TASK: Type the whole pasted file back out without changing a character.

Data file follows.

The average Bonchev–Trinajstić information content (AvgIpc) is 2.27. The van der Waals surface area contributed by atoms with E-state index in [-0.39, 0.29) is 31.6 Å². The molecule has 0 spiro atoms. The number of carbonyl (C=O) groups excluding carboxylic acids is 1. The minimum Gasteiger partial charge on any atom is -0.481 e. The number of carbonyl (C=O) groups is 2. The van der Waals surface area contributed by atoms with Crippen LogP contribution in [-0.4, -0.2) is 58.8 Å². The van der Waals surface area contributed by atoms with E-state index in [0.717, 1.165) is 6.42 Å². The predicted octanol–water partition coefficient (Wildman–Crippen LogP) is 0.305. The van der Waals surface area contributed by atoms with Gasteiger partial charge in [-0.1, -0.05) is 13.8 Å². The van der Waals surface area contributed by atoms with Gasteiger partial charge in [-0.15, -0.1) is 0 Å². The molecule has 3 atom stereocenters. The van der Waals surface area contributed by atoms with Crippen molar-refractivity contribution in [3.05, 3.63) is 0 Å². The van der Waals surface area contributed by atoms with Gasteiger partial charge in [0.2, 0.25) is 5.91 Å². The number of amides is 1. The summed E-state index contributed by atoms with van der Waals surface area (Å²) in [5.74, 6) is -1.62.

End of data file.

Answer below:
The average Bonchev–Trinajstić information content (AvgIpc) is 2.27. The van der Waals surface area contributed by atoms with E-state index in [-0.39, 0.29) is 31.6 Å². The molecule has 0 spiro atoms. The number of carbonyl (C=O) groups excluding carboxylic acids is 1. The minimum Gasteiger partial charge on any atom is -0.481 e. The number of carbonyl (C=O) groups is 2. The van der Waals surface area contributed by atoms with Crippen LogP contribution in [-0.4, -0.2) is 58.8 Å². The van der Waals surface area contributed by atoms with E-state index in [0.717, 1.165) is 6.42 Å². The predicted octanol–water partition coefficient (Wildman–Crippen LogP) is 0.305. The van der Waals surface area contributed by atoms with Gasteiger partial charge in [-0.1, -0.05) is 13.8 Å². The van der Waals surface area contributed by atoms with Gasteiger partial charge in [-0.15, -0.1) is 0 Å². The molecule has 3 atom stereocenters. The van der Waals surface area contributed by atoms with Crippen molar-refractivity contribution in [3.05, 3.63) is 0 Å². The van der Waals surface area contributed by atoms with Gasteiger partial charge in [0.2, 0.25) is 5.91 Å². The number of amides is 1. The summed E-state index contributed by atoms with van der Waals surface area (Å²) in [5.74, 6) is -1.62.